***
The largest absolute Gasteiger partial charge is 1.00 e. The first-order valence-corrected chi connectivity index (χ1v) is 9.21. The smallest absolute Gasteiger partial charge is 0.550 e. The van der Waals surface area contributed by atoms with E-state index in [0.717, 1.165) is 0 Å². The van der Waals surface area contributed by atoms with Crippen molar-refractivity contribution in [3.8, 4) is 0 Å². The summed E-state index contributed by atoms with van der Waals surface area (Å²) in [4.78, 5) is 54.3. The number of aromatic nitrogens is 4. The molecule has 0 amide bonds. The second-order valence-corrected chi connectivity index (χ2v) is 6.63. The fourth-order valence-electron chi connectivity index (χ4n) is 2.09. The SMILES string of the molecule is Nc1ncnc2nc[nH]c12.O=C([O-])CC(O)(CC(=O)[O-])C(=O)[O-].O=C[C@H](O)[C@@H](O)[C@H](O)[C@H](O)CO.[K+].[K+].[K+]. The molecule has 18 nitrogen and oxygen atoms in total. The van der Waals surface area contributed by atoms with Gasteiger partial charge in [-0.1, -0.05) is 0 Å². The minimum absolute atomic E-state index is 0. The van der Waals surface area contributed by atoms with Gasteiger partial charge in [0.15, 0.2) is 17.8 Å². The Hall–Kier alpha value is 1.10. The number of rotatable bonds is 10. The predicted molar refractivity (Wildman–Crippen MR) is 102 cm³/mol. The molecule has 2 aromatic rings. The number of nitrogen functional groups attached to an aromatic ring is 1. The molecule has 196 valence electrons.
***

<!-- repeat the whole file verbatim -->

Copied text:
The largest absolute Gasteiger partial charge is 1.00 e. The first-order valence-corrected chi connectivity index (χ1v) is 9.21. The smallest absolute Gasteiger partial charge is 0.550 e. The van der Waals surface area contributed by atoms with E-state index in [0.717, 1.165) is 0 Å². The van der Waals surface area contributed by atoms with Crippen molar-refractivity contribution in [3.8, 4) is 0 Å². The summed E-state index contributed by atoms with van der Waals surface area (Å²) in [4.78, 5) is 54.3. The number of aromatic nitrogens is 4. The molecule has 0 amide bonds. The second-order valence-corrected chi connectivity index (χ2v) is 6.63. The fourth-order valence-electron chi connectivity index (χ4n) is 2.09. The SMILES string of the molecule is Nc1ncnc2nc[nH]c12.O=C([O-])CC(O)(CC(=O)[O-])C(=O)[O-].O=C[C@H](O)[C@@H](O)[C@H](O)[C@H](O)CO.[K+].[K+].[K+]. The molecule has 18 nitrogen and oxygen atoms in total. The van der Waals surface area contributed by atoms with Gasteiger partial charge in [-0.1, -0.05) is 0 Å². The minimum absolute atomic E-state index is 0. The van der Waals surface area contributed by atoms with Gasteiger partial charge in [0.15, 0.2) is 17.8 Å². The Hall–Kier alpha value is 1.10. The number of rotatable bonds is 10. The predicted molar refractivity (Wildman–Crippen MR) is 102 cm³/mol. The molecule has 2 aromatic rings. The number of nitrogen functional groups attached to an aromatic ring is 1. The molecule has 196 valence electrons.